By Ron Hosko, LE Action President
Sep. 23, 2014
Shortly before I retired as assistant director of the FBI’s Criminal Investigative Division in April, I watched a bizarre kidnapping unfold. An older man was tased, beaten and zip-tied, then forcibly taken from his home in Wake Forest, N.C. The victim was the father of a local prosecutor who’d helped try members of a violent, nationwide gang.
Hundreds of FBI, state, and local law enforcement personnel worked tirelessly to find the victim and kidnappers. Once we identified potential conspirators, we quickly requested and secured the legal authority to intercept phone calls and text messages on multiple devices.
That led us to the victim, just minutes before his life was to end. He’d been locked in a closet in a vacant public housing project apartment in Atlanta, hundreds of miles from his home, quietly awaiting his own execution.
Last week, Apple and Google announced that their new operating systems will be encrypted by default. Encrypting a phone doesn’t make it any harder to tap, or “lawfully intercept” calls. But it does limit law enforcement’s access to a data, contacts, photos and email stored on the phone itself.
That kind information can help law enforcement officials solve big cases quickly. For example, criminals sometimes avoid phone interception by communicating plans via Snapchat or video. Their phones contain contacts, texts, and geo-tagged data that can help police track down accomplices. These new rules will make it impossible for us to access that information. They will create needless delays that could cost victims their lives.*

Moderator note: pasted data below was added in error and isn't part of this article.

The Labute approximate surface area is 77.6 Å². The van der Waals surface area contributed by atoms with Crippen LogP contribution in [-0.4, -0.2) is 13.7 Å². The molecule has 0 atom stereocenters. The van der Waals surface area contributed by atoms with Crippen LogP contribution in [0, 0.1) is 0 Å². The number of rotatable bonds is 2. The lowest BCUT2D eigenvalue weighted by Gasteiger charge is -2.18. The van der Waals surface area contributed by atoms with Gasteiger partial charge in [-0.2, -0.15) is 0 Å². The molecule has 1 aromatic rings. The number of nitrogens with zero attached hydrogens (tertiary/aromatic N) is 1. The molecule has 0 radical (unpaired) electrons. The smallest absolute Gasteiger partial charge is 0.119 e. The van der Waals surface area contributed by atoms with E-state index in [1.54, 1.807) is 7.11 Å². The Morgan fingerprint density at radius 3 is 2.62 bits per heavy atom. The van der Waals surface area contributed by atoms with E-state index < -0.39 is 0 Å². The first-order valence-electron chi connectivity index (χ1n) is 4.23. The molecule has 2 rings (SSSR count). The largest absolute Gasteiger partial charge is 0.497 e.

Law enforcement officials rely on all kinds of tools to solve crimes and bring criminals to justice. Most investigations don’t rely solely on information from one source, even a smartphone. But without each and every important piece of the investigative puzzle, criminals and those who plan acts destructive to our national security may walk free.
In my last FBI assignments, I was privy to information that regularly demonstrated how criminal actors adapted to law enforcement investigative techniques – how drug conspirators routinely “dropped” their cellphones every 30 days or so, estimating the time it takes agents to identify and develop probable cause on a new device before seeking interception authority; how child predators migrated to technologies like the Onion Router to obfuscate who’s posting and viewing online posting and viewing online images and videos of horrific acts of child abuse.
We shouldn’t give them one more tool.
But the long-used cellular service selling points of clarity and coverage have been overtaken by a new one – concealment. Capitalizing on post-Snowden disclosures fears, Apple and Android have pitched this as a move to protect consumers’ privacy. Don’t misunderstand me — I, too, place a great value on personal privacy. I have little interest in the government collecting and storing all of my texts and e-mails or logging all of my calls.
But Apple’s and Android’s new protections will protect many thousands of criminals who seek to do us great harm, physically or financially. They will protect those who desperately need to be stopped from lawful, authorized, and entirely necessary safety and security efforts. And they will make it impossible for police to access crucial information, even with a warrant.
As Apple and Android trumpet their victories over law enforcement efforts, our citizenry, our Congress, and our media ought to start managing expectations about future law enforcement and national security success. We’ve lived in an era where the term “connecting the dots” is commonly used. If our cutting edge technologies are designed to keep important dots out of the hands of our government, we all might start thinking about how safe and secure we will be when the most tech-savvy, dedicated criminals exponentially increase their own success rates.